Continue Reading

CITY TRIBUNE

Street closures for outdoor dining in Galway challenged to An Bord Pleanála

Published

on

From this week’s Galway City Tribune – An appeal has been lodged with An Bórd Pleanála challenging the legitimacy of road closures to facilitate hospitality businesses in Galway City this summer.

Galway City Council, following on from last year’s trial of on-street hospitality, introduced street closures again this year.

It is part of the Council’s ‘outdoor living’ strategy to encourage more footfall and to boost businesses – in particular pubs and restaurants – in the city centre.

The local authority has closed Small Crane, Raven Terrace, Dominick Street Upper, William Street West, Forster Street and Woodquay during certain hours in the evenings from May to October.

But a resident of Munster Avenue has referred the closures to An Bórd Pleanála and asked that it determine whether the closures constitute development and whether or not it is ‘exempted development’.

Exempted development does not require planning permission. If the Board finds that the closures are development and that the development was not ‘exempted’, then the street closures and the process they were introduced under, could be undermined and deemed to be contrary to planning laws.

An Bórd Pleanála confirmed the case had been referred to it for adjudication but it said it does not comment on ‘live’ cases. It is due to make a decision by September. The appellant who referred the case could not be contacted for comment.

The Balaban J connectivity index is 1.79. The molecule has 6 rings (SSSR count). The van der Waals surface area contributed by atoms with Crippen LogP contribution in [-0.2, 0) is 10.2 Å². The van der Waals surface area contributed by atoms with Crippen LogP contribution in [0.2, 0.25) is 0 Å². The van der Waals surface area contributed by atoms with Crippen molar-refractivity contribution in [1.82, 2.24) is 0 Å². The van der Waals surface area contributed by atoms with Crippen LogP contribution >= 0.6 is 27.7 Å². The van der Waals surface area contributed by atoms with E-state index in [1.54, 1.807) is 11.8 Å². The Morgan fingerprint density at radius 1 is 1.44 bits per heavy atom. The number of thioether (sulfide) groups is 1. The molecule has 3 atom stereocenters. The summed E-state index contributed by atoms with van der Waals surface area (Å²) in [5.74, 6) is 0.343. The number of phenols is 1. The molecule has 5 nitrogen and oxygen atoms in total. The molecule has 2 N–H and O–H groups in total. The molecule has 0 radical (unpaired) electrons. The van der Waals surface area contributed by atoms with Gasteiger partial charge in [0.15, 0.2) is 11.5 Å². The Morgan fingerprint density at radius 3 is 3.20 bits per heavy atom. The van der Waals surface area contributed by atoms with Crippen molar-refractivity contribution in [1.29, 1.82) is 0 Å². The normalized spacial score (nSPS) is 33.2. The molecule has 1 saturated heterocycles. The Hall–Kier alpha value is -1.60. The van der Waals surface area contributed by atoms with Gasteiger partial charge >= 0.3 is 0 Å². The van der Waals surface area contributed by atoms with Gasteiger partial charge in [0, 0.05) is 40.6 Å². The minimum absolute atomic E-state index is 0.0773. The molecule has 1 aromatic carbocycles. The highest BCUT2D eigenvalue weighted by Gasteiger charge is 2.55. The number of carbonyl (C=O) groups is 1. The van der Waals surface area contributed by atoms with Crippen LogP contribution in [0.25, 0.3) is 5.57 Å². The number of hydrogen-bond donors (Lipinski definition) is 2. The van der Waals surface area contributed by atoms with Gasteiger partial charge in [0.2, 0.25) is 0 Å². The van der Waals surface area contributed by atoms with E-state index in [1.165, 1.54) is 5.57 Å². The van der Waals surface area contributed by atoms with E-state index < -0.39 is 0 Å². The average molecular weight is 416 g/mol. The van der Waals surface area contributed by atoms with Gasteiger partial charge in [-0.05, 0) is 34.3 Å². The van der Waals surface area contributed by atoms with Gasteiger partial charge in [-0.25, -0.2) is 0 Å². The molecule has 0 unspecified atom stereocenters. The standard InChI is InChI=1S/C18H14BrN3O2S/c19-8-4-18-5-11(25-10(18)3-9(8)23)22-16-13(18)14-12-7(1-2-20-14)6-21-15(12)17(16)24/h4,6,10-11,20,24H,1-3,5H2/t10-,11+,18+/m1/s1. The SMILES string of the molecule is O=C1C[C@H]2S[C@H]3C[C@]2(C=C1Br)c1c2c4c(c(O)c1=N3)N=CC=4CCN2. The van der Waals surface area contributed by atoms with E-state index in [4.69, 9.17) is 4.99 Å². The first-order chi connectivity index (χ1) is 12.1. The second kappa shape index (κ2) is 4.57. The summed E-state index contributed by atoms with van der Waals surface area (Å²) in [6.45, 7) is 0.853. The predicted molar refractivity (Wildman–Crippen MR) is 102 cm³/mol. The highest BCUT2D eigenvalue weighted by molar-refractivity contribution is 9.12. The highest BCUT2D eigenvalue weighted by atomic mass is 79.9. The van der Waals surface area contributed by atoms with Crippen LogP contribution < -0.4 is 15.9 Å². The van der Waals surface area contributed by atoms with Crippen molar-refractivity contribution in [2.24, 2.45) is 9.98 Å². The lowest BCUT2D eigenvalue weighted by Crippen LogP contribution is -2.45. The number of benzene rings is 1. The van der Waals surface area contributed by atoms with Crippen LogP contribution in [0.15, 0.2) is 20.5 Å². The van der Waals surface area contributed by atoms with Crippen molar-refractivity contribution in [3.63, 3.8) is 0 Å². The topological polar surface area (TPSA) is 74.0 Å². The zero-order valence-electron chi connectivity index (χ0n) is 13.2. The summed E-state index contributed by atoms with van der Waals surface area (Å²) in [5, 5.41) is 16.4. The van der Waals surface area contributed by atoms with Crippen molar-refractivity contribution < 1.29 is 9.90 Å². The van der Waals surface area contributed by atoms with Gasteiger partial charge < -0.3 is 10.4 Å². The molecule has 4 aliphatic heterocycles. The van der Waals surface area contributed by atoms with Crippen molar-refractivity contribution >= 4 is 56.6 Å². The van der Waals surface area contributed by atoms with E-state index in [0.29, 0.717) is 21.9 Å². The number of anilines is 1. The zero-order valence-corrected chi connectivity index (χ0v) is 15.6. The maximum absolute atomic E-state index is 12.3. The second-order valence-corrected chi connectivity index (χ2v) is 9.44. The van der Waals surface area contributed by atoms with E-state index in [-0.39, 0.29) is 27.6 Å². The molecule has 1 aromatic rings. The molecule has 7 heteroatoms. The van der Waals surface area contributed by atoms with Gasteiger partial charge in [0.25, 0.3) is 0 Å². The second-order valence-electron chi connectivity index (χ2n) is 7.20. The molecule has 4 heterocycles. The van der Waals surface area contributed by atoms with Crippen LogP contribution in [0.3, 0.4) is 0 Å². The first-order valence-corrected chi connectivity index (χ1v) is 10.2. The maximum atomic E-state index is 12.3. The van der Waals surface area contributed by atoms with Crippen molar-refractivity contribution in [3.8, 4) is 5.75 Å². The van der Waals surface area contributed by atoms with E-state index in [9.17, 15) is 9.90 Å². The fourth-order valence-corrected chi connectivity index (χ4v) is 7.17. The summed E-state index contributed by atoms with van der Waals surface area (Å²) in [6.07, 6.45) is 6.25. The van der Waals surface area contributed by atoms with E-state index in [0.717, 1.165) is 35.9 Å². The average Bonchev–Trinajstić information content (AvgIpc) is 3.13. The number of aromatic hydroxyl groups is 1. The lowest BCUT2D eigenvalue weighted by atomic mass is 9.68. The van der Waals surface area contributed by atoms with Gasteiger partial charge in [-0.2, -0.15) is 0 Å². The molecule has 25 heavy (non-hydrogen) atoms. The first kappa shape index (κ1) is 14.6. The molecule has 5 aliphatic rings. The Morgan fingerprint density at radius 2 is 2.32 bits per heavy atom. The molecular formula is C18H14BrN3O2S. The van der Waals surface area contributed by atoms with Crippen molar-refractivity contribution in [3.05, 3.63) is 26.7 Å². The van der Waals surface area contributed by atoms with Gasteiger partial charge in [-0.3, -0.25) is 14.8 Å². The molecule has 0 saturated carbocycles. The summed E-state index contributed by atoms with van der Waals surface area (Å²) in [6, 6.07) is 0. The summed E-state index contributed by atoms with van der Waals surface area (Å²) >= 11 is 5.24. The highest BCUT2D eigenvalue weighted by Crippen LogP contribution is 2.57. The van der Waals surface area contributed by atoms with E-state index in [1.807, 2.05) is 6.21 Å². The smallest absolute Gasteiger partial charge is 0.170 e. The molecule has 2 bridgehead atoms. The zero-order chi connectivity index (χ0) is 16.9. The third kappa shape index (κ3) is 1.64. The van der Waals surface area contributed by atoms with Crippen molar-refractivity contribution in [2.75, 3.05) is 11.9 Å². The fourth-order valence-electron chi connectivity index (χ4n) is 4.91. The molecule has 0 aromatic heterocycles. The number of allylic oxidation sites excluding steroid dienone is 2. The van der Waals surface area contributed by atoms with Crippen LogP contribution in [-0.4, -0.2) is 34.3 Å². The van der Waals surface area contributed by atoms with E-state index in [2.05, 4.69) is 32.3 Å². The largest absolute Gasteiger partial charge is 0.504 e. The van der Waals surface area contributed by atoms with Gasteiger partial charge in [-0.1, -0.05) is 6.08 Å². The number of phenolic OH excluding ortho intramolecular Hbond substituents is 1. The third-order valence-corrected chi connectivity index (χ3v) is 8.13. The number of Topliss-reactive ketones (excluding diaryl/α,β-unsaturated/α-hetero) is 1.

Johnny Duggan, owner of Taylor’s Bar, member of West End Traders’, and chair of the Galway City Vintners’ Association, insisted the street closures were exempted development did not require planning permission and it was all above board.

This is a shortened preview version of this article. To read the rest of the story, see the May 27 edition of the Galway City Tribune. You can buy a digital edition HERE.

 

Continue Reading

CITY TRIBUNE

Two tonnes of waste in canal – ‘the cost of outdoor living’ in Galway

Published

on

From this week’s Galway City Tribune – Two tonnes of waste removed from the Claddagh Basin and Eglinton Canal during a clean-up last weekend is the cost of the pandemic transition to outdoor lifestyles, according to a Galway City Council official.

“Unfortunately, there has been an environmental cost to the outdoor lifestyles adopted during the pandemic. From the recent clean-up, we took out a huge amount of pint glasses, beer and wine bottles, bikes and even shopping trolleys. We all need to do our bit and use the bins provided in the city and not throw anything into the watercourses,” said Tiarnan McCusker, Environmental Awareness Officer for the Council.

Mr McCusker said that during the pandemic there was a “huge increase” in litter across the country, including in Galway City.

In response to this, the Council installed more bins in locations across the city and increased the size of the bins.

Mr McCusker attributed the amount of waste to the groups gathering outdoors during the pandemic.

“A lot of people were out drinking and congregating in the canals and generating a huge amount of waste by throwing things into them,” he said.

Councillor Niall McNelis – who is also chair of the Galway Tidy Towns Committee – said: “We want to make sure that these areas are well cleaned, and it’s not just a matter of the magicians that come in every morning and clean up the city when were all asleep in bed and clean up the mess from the night before. It takes a speciality to go into the water to clean up what they’ve done, and they’ve done an amazing job.”

This is a shortened preview version of this article. To read the rest of the story, see the May 27 edition of the Galway City Tribune. You can buy a digital edition HERE.

Continue Reading

Local Ads

Local Ads

Advertisement
Advertisement

Facebook

Advertisement

Trending